- Choose Install to begin the installation (you can use Graphical Install if you prefer).
Set up Languages and Location
- First, choose the default system language. This will also be the language used for the installation process:
- Choose your home country. This location will be used to set your time zone and other aspects of the system that are dependent on location.
- Choose your keyboard layout.
Set Up the Accounts
- The hostname is a single word that usually describes the system and can be thought of simply as a name for the system. For this example I will use the default hostname debian.
- A domain name is not required, leave this blank and press enter to continue.
- Enter a password for the root user. Re-enter the password when prompted in order to confirm. It is important that you make a note of this password and keep it safe somewhere as it can be used to log in to the root account and perform any necessary system tasks.
- Enter a name for the system user account. This would usually be your real name, however in this example I will use debian.
- Enter a username for the user account. This will be the username that you use to login to Debian. In this example I will create the username user.
- Enter a password for the user account. This will be the password used to login to Debian. Re-type the password when prompted to confirm.
Set Up the Timezone
- Choose your timezone. If you do not see the correct timezone listed, you will need to go back and change the system language. Note that you can change the timezone after installation using the Debian command line.
Create the Disk Partitions
- Next, Debian will create the disk partitions. Choose the guided – use entire disk option.
- Choose Virtual Disk 1, it should be the only option available.
- Choose the option to put all files in one partition.
- You will be shown a summary of the partition settings. Select finish partitioning and write changes to disk and then choose yes in order to complete the process.
- Next, the base files will be installed and package manager will be configured. When prompted to scan extra installation media, choose no.
Choose a Mirror
- Next, Debian will connect to the internet to fetch the required files. In order to do this it will connect to one of the available mirrors. Choose the region closest to you in order to select the best mirror. This is not essential, but can speed up the installation process.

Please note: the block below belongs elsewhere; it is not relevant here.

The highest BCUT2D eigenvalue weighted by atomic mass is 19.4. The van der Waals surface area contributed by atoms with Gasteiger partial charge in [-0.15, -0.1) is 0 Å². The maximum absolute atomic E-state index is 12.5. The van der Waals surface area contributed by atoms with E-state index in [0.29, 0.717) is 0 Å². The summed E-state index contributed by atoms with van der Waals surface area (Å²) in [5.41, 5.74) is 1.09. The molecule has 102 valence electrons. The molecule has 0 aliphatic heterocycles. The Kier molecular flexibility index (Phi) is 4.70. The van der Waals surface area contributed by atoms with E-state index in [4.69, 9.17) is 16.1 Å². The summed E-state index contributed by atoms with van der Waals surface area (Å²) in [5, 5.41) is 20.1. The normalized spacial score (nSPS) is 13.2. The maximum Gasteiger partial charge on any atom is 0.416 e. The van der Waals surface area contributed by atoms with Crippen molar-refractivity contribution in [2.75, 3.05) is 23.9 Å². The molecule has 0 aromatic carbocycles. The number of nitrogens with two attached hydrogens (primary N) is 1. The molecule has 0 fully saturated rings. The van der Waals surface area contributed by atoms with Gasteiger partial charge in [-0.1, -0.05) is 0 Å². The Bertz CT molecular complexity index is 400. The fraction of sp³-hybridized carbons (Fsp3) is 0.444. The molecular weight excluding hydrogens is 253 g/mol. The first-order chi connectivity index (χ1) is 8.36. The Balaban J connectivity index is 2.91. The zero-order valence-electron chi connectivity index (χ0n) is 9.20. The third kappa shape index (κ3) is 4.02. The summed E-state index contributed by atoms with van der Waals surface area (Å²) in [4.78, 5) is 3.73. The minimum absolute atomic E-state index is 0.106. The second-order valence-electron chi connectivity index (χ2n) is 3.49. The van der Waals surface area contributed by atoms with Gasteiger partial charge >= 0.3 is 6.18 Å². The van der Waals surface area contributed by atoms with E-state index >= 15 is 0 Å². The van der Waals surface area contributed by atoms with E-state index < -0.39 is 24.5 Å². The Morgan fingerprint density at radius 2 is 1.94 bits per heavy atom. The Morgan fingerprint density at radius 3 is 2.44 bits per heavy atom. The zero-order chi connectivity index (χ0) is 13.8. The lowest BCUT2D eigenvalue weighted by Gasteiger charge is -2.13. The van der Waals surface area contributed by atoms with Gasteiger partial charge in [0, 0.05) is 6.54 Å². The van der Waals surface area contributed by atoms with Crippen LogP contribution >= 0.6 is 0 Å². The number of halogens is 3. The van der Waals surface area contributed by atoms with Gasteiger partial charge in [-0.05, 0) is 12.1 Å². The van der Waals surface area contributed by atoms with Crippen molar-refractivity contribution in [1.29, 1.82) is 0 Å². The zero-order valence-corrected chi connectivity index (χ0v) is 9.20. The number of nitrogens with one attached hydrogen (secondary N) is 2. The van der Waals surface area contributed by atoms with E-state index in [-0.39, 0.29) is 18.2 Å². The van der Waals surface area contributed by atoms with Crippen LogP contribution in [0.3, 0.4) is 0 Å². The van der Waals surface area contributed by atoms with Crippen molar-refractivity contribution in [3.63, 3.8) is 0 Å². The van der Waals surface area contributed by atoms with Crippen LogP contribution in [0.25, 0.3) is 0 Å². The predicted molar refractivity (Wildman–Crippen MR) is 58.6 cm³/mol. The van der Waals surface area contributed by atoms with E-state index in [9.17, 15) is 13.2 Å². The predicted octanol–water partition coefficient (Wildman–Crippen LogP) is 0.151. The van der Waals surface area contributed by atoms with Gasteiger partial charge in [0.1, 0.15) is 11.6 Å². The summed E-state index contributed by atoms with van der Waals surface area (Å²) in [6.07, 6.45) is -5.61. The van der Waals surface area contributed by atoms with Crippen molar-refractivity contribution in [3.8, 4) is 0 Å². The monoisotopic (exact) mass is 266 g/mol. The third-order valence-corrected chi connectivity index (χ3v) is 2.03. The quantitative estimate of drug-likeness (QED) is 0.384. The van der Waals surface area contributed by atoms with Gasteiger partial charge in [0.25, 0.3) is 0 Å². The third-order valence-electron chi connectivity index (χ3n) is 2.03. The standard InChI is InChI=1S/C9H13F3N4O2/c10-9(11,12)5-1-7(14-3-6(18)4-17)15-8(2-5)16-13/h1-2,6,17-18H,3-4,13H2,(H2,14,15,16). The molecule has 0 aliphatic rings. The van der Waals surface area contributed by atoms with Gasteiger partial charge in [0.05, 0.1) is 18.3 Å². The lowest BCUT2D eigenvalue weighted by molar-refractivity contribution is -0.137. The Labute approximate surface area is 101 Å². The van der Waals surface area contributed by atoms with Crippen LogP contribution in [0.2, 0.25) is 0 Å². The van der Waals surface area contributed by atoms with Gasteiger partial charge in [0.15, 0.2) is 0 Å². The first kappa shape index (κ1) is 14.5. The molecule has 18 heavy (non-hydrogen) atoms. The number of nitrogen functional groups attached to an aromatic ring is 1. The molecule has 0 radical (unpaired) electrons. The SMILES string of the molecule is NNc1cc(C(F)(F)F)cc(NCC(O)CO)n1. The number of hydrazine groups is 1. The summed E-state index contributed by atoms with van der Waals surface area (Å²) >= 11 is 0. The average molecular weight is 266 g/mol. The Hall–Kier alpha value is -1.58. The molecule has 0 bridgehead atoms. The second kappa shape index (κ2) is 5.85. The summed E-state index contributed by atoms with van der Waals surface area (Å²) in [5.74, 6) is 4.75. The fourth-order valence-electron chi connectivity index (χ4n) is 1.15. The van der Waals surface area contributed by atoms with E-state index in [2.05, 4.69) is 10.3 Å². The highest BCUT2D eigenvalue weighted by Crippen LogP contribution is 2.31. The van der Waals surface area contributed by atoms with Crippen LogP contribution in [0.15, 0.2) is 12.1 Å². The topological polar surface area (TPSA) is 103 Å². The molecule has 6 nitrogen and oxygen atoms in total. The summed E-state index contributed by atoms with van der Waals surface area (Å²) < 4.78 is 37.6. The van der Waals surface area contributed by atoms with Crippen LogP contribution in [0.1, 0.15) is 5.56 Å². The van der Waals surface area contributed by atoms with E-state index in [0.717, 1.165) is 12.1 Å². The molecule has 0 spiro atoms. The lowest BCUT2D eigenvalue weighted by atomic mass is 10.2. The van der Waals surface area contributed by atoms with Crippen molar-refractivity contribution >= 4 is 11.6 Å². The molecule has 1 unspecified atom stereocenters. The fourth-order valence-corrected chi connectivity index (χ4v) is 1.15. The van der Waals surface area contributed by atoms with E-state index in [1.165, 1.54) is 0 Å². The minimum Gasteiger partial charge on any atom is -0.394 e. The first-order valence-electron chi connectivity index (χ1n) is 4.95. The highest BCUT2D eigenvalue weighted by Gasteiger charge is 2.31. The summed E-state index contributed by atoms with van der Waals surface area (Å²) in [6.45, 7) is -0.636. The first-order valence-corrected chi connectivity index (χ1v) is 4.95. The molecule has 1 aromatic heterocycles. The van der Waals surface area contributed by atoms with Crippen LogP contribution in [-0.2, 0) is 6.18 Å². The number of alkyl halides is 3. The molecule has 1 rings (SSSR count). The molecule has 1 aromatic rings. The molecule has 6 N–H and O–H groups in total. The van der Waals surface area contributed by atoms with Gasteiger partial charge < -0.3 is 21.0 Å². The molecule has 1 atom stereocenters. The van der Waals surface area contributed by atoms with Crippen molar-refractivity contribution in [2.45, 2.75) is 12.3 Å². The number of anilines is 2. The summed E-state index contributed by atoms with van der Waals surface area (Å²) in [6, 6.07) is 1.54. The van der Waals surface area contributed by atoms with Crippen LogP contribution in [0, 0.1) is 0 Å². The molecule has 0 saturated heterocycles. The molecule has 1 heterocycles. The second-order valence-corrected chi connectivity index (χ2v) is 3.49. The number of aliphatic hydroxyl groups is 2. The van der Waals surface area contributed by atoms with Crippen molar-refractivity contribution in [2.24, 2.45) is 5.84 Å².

- Select a mirror from the list. If you are unsure of the best mirror to use, just choose
- When prompted to choose a proxy, just leave it blank and choose continue.
Complete the Installation
- Debian will now proceed to download and install the necessary files. When prompted to opt in to the popularity contest, you can choose whether or not you wish to take part. Including yourself in the popularity contest can help the Debian developers, however it is not mandatory. If in doubt, just choose no.
- You will now be given the choice of software tools that you wish to include. In this example we will not opt to install a GUI, as this can be done after the installation. Therefore ensure that only SSH server and standard system utilities are selected. Choose Continue to begin the installation.
- Once the installation has completed you will be prompted to remove the installation media before continuing. Do not click continue yet. First you need to remove the installation media from UTM. From the main UTM window, click the CD/DVD dropdown and then click clear. This will remove the Debian installation
.isofile from the virtual CD drive.
- Once you have removed the installation media, click continue to complete the installation.
- The virtual machine will restart and take you to the Debian command prompt. Here you can log in with the credentials you created earlier in order to get to the command prompt.
Installing a Graphical User Interface
If you require a command line only installation of Debian then the process is now complete. However you may also want to install a graphical user interface (GUI).
There are many different GUI options available that are compatible with Debian. In this example we will install GNOME.
Installing GNOME is very easy, first log in as the superuser:
Next, enter the following command to install GNOME:
apt-get install gnome
Once the files have been copied and you return to the command prompt, reboot the system.
That’s it! Your Debian 12 virtual machine will reboot and take you to the graphical login screen.
Installing and running Debian on a Mac, whether it’s an M1, M2, or Intel-based model, opens up a world of possibilities for users seeking a stable and flexible operating system.
By following the appropriate installation procedures, users can experience the benefits of Debian’s reliability, security, and extensive software repository.
Debian’s compatibility with Mac hardware architectures, along with the availability of virtualization options, allows users to seamlessly integrate Debian into their Mac environment.
Whether you choose to install Debian natively or use a virtual machine, you can enjoy the power and versatility of Debian while still benefiting from the familiarity and ecosystem of your Mac.
Furthermore, Debian’s open-source nature and strong community support provide users with a wealth of resources and a vibrant community to seek assistance, share knowledge, and contribute to the development of the operating system.
Whether you’re a Linux enthusiast, a developer, or an organization looking for a robust and customizable OS, Debian on Mac offers a compelling solution. You can now explore the possibilities and unlock the potential of Debian on your Mac today!